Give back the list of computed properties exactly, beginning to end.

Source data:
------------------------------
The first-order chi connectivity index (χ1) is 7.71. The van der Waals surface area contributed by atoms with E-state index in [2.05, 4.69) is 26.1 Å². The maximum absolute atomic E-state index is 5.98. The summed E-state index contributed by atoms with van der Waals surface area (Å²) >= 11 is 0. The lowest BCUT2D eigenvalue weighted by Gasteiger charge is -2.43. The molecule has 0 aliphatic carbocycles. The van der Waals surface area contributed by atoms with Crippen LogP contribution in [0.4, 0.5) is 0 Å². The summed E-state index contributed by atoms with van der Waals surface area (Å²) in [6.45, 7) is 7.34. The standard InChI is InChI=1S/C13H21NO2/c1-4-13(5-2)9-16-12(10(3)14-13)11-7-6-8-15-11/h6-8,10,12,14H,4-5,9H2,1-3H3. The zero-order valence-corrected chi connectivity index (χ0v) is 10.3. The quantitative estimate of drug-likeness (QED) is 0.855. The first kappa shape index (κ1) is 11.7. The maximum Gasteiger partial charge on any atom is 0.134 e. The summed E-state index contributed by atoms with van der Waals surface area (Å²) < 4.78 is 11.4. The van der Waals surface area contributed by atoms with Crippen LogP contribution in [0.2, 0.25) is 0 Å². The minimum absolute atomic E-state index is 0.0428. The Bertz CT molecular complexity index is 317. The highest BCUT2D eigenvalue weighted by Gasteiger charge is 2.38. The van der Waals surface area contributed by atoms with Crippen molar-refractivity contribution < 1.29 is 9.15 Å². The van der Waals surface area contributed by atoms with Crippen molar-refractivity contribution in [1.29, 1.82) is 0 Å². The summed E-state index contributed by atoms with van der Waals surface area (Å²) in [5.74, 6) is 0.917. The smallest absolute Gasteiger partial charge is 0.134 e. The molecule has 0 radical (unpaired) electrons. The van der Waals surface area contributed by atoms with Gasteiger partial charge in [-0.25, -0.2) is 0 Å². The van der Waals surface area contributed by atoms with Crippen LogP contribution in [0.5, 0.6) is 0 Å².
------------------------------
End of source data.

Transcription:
The first-order chi connectivity index (χ1) is 7.71. The van der Waals surface area contributed by atoms with E-state index in [2.05, 4.69) is 26.1 Å². The maximum absolute atomic E-state index is 5.98. The summed E-state index contributed by atoms with van der Waals surface area (Å²) >= 11 is 0. The lowest BCUT2D eigenvalue weighted by Gasteiger charge is -2.43. The molecule has 0 aliphatic carbocycles. The van der Waals surface area contributed by atoms with Crippen LogP contribution in [0.4, 0.5) is 0 Å². The summed E-state index contributed by atoms with van der Waals surface area (Å²) in [6.45, 7) is 7.34. The standard InChI is InChI=1S/C13H21NO2/c1-4-13(5-2)9-16-12(10(3)14-13)11-7-6-8-15-11/h6-8,10,12,14H,4-5,9H2,1-3H3. The zero-order valence-corrected chi connectivity index (χ0v) is 10.3. The quantitative estimate of drug-likeness (QED) is 0.855. The first kappa shape index (κ1) is 11.7. The maximum Gasteiger partial charge on any atom is 0.134 e. The summed E-state index contributed by atoms with van der Waals surface area (Å²) < 4.78 is 11.4. The van der Waals surface area contributed by atoms with Crippen LogP contribution in [0.2, 0.25) is 0 Å². The minimum absolute atomic E-state index is 0.0428. The Bertz CT molecular complexity index is 317. The highest BCUT2D eigenvalue weighted by Gasteiger charge is 2.38. The van der Waals surface area contributed by atoms with Crippen molar-refractivity contribution < 1.29 is 9.15 Å². The van der Waals surface area contributed by atoms with Crippen molar-refractivity contribution in [1.29, 1.82) is 0 Å². The summed E-state index contributed by atoms with van der Waals surface area (Å²) in [5.74, 6) is 0.917. The smallest absolute Gasteiger partial charge is 0.134 e. The molecule has 0 radical (unpaired) electrons. The van der Waals surface area contributed by atoms with Gasteiger partial charge in [-0.25, -0.2) is 0 Å². The van der Waals surface area contributed by atoms with Crippen LogP contribution in [0.5, 0.6) is 0 Å².